July, 20, 1996
Politics fun? Only for Welty
by Dominic P. Papatola
Twenty years ago, Harry Robb Welty made his first bid for public office. Last year, on his seventh campaign, he finally won and took a seat on the Duluth School Board.
Its been a long road for the member from the 2nd District Ė so long that one canít help but wonder if the thrill of the chase has made the taste of victory a little bland.
Not at all, Welty reports. "Iím having so much fun, I canít believe it."
Fun? On the School Board? The place where democracy lurches forward amid discussions about salaries of part-time cafeteria helpers and the endless wrangling of verbiage on scholastic policy?
Is this guy crazy?
Well, no. And that's the point.
Despite running for the U.S. Congress once, the state Legislature twice and the School Board four times, Welty is not what anyone would call a conventional politician.
He has a, um, diverse resume that includes various careers as a teacher, insurance agent and roofer. A builder of snow sculptures and a Republican with some decidedly DFL ideas, Welty doesn't fit tidily into those predictable, sound-bite-ish slots that people currently seem to favor in politicians.
Back in the days when Welty would juggle - literally - his way through a candidates' forum or pose for a campaign photo in a denim jacket and a natty broad-brimmed hat, those of a kind disposition might have said that Welty was in touch with his inner child.
I myself admit to using a more direct appellation: Harry "The Wacko" Welty. That moniker drew a goodly number of knowing nods around town.
And so, there was concern in some quarters of the School Board when Welty eked by Kay Biga in the race for the 2nd District seat last November.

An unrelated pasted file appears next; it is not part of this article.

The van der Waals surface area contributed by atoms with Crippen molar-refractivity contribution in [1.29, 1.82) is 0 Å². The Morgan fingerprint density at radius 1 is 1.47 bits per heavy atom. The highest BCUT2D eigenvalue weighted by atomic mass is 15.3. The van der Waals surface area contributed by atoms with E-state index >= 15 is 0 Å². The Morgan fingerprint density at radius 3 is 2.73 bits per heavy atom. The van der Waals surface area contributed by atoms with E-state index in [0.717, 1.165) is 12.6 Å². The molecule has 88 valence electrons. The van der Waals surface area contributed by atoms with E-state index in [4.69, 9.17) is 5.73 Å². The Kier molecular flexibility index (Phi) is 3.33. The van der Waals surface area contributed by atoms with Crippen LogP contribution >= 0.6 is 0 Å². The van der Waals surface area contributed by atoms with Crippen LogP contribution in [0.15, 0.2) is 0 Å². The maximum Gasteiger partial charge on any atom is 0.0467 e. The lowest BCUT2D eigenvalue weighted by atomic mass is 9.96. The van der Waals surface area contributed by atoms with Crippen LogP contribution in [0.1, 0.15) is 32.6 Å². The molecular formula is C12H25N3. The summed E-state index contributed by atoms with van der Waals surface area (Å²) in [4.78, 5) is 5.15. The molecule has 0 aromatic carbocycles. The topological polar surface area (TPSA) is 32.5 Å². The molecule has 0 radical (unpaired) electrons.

What, some wondered, could be expected from a man who once ran a congressional campaign using as its signature image a sketch of King Kong atop the Central Administration Building?
Quite a lot, as it turns out.
Welty has visited most of the schools in the district. He attends PTA functions. He goes to board committee meetings - including those committees of which he's not a member.
Board members, even those who disagree with him philosophically or politically, describe him with words like "honorable," "hard-working" and "a bottomless well of good humor and goodwill."
And he's aware of his reputation. "There have always been a lot of very smart people in Duluth who have thought of me as a very serious person squandering my future by looking foolish," Welty said, "but, during this last election, I was shocked at how wide this perception was that I was non compos mentis."
(For those unschooled in Latin, the rough translation is "bonkers.")
Perhaps Welty shouldn't have been surprised. Voters - especially the easily spooked voters of Duluth - have tended to put people on the School Board whose lives are more or less congruent with their own. But to vote for a man who - horrors! - stays home with his children while his wife works must have been seen as quite a gamble.
It seems clear that the gamble paid off. And though, at age 45, he's barely a half-year into his first term as an elected official, Welty is flirting with the idea that his previously unrequited love affair with politics may, after all these years, be starting to bloom. And he's not ruling out another campaign for another office someday.
Iím finding to my pleasure and delight that I am pretty much what I always thought Iíd be" as a public servant, Welty said. "I always thought I was the most reasonable person in the world, and I think there are an awful lot of public bodies that could use that kind of person."
And here's me in my latest incarnation, the
Trib's photo taken a few weeks ago for the 2003 school board race. I'm back to
the full beard look of 1976 only without the fearsome scowl to make me look
older. The gray hair takes care of that.